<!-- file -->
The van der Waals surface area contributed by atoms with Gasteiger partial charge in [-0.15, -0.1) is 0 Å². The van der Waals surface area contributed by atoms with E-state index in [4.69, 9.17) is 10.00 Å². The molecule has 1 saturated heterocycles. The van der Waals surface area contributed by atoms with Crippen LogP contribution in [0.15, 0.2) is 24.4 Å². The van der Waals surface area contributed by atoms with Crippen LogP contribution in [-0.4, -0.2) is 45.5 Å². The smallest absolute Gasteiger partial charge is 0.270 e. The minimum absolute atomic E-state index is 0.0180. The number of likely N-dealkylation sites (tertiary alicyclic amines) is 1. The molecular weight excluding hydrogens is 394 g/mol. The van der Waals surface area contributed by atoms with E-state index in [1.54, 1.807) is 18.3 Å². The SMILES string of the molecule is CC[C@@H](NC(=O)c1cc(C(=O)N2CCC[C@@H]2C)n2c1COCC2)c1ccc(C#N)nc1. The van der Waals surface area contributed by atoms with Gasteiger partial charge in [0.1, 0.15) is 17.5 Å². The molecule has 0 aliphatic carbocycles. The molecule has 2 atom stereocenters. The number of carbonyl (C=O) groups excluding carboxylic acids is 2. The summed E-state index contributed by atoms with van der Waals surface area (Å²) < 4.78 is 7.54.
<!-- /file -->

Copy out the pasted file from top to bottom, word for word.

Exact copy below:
The van der Waals surface area contributed by atoms with Gasteiger partial charge in [-0.15, -0.1) is 0 Å². The van der Waals surface area contributed by atoms with E-state index in [4.69, 9.17) is 10.00 Å². The molecule has 1 saturated heterocycles. The van der Waals surface area contributed by atoms with Crippen LogP contribution in [0.15, 0.2) is 24.4 Å². The van der Waals surface area contributed by atoms with Crippen LogP contribution in [-0.4, -0.2) is 45.5 Å². The smallest absolute Gasteiger partial charge is 0.270 e. The minimum absolute atomic E-state index is 0.0180. The number of likely N-dealkylation sites (tertiary alicyclic amines) is 1. The molecular weight excluding hydrogens is 394 g/mol. The van der Waals surface area contributed by atoms with E-state index in [1.54, 1.807) is 18.3 Å². The SMILES string of the molecule is CC[C@@H](NC(=O)c1cc(C(=O)N2CCC[C@@H]2C)n2c1COCC2)c1ccc(C#N)nc1. The van der Waals surface area contributed by atoms with Gasteiger partial charge in [0.1, 0.15) is 17.5 Å². The molecule has 0 aliphatic carbocycles. The molecule has 2 atom stereocenters. The number of carbonyl (C=O) groups excluding carboxylic acids is 2. The summed E-state index contributed by atoms with van der Waals surface area (Å²) < 4.78 is 7.54.